This document introduces the W3C Multimodal Interaction Framework, and identifies the major components for multimodal systems. Each component represents a set of related functions. The framework identifies the markup languages used to describe information required by components and for data flowing among components. The W3C Multimodal Interaction Framework describes input and output modes widely used today and can be extended to include additional modes of user input and output as they become available.
This document describes requirements for the Extensible MultiModal Annotation language (EMMA) specification under development in the W3C Multimodal Interaction Activity. EMMA is intended as a data format for the interface between input processors and interaction management systems. It will define the means for recognizers to annotate application specific data with information such as confidence scores, time stamps, input mode (e.g. key strokes, speech or pen), alternative recognition hypotheses, and partial recognition results, etc. EMMA is a target data format for the semantic interpretation specification being developed in the Voice Browser Activity, and which describes annotations to speech grammars for extracting application specific data as a result of speech recognition. EMMA supercedes earlier work on the natural language semantics markup language in the Voice Browser Activity.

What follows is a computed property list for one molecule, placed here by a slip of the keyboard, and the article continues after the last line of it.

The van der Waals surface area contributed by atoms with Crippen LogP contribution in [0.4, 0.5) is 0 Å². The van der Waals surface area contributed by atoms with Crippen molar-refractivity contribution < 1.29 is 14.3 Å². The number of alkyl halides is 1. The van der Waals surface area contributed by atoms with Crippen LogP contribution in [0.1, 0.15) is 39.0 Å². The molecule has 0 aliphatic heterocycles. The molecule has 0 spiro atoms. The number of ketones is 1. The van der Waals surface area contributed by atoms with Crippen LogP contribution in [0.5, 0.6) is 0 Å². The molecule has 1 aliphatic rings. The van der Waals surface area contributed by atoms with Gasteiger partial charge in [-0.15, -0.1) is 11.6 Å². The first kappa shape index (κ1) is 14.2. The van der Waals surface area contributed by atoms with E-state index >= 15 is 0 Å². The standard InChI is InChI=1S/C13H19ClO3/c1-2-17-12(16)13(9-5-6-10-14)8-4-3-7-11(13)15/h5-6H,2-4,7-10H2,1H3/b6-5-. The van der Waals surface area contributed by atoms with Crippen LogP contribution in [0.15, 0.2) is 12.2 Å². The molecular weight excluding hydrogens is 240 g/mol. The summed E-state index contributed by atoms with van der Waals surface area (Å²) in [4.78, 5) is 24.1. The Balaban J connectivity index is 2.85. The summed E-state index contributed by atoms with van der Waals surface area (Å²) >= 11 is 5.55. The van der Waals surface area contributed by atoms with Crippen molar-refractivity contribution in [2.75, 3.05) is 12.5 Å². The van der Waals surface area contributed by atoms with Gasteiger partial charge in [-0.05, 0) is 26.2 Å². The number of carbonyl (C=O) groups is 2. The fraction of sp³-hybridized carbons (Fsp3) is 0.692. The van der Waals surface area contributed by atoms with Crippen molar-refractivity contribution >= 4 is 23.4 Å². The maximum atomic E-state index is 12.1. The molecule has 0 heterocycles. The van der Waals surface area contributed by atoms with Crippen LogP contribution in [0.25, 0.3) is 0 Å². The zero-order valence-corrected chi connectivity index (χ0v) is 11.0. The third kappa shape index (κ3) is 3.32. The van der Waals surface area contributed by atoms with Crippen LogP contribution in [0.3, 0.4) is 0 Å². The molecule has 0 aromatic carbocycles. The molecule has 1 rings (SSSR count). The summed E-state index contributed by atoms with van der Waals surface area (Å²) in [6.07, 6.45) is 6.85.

This document describes fundamental requirements for the specifications under development in the W3C Multimodal Interaction Activity. These requirements were derived from use case studies as discussed in Appendix A. They have been developed for use by the Multimodal Interaction Working Group (W3C Members only), but may also be relevant to other W3C working groups and related external standard activities.
The requirements cover general issues, inputs, outputs, architecture, integration, synchronization points, runtimes and deployments, but this document does not address application or deployment conformance rules.